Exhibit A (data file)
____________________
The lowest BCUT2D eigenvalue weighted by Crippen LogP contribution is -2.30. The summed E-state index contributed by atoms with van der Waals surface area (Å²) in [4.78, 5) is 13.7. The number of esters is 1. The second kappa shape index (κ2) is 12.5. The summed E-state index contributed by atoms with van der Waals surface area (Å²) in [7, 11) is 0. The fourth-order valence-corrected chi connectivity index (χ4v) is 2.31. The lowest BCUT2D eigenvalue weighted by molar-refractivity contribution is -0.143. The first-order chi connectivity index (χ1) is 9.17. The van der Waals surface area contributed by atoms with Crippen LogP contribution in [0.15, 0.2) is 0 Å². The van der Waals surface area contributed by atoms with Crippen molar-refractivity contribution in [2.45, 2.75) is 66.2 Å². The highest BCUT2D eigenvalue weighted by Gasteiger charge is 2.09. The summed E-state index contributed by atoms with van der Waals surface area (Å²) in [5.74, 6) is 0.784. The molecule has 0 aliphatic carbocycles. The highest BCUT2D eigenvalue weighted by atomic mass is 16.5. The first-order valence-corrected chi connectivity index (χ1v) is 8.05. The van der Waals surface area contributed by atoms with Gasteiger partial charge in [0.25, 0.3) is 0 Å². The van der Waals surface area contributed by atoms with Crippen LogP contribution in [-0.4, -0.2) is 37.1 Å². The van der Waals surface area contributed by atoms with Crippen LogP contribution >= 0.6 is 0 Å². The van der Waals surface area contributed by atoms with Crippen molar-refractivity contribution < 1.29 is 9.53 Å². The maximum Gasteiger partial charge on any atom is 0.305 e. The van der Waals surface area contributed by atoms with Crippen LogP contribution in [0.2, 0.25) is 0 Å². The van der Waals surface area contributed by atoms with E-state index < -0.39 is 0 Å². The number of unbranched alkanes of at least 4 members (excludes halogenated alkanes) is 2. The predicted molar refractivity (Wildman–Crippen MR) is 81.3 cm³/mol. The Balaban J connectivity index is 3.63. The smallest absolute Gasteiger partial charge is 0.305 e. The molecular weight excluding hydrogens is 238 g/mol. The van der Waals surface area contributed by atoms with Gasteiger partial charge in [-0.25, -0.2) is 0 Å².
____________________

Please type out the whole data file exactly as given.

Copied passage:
The lowest BCUT2D eigenvalue weighted by Crippen LogP contribution is -2.30. The summed E-state index contributed by atoms with van der Waals surface area (Å²) in [4.78, 5) is 13.7. The number of esters is 1. The second kappa shape index (κ2) is 12.5. The summed E-state index contributed by atoms with van der Waals surface area (Å²) in [7, 11) is 0. The fourth-order valence-corrected chi connectivity index (χ4v) is 2.31. The lowest BCUT2D eigenvalue weighted by molar-refractivity contribution is -0.143. The first-order chi connectivity index (χ1) is 9.17. The van der Waals surface area contributed by atoms with Crippen LogP contribution in [0.15, 0.2) is 0 Å². The van der Waals surface area contributed by atoms with Crippen molar-refractivity contribution in [2.45, 2.75) is 66.2 Å². The highest BCUT2D eigenvalue weighted by Gasteiger charge is 2.09. The summed E-state index contributed by atoms with van der Waals surface area (Å²) in [5.74, 6) is 0.784. The molecule has 0 aliphatic carbocycles. The highest BCUT2D eigenvalue weighted by atomic mass is 16.5. The first-order valence-corrected chi connectivity index (χ1v) is 8.05. The van der Waals surface area contributed by atoms with Gasteiger partial charge in [0.25, 0.3) is 0 Å². The van der Waals surface area contributed by atoms with Crippen LogP contribution in [-0.4, -0.2) is 37.1 Å². The van der Waals surface area contributed by atoms with Crippen LogP contribution >= 0.6 is 0 Å². The van der Waals surface area contributed by atoms with Crippen molar-refractivity contribution < 1.29 is 9.53 Å². The maximum Gasteiger partial charge on any atom is 0.305 e. The van der Waals surface area contributed by atoms with Crippen LogP contribution in [0.2, 0.25) is 0 Å². The van der Waals surface area contributed by atoms with E-state index < -0.39 is 0 Å². The number of unbranched alkanes of at least 4 members (excludes halogenated alkanes) is 2. The predicted molar refractivity (Wildman–Crippen MR) is 81.3 cm³/mol. The Balaban J connectivity index is 3.63. The smallest absolute Gasteiger partial charge is 0.305 e. The molecular weight excluding hydrogens is 238 g/mol. The van der Waals surface area contributed by atoms with Gasteiger partial charge in [-0.25, -0.2) is 0 Å².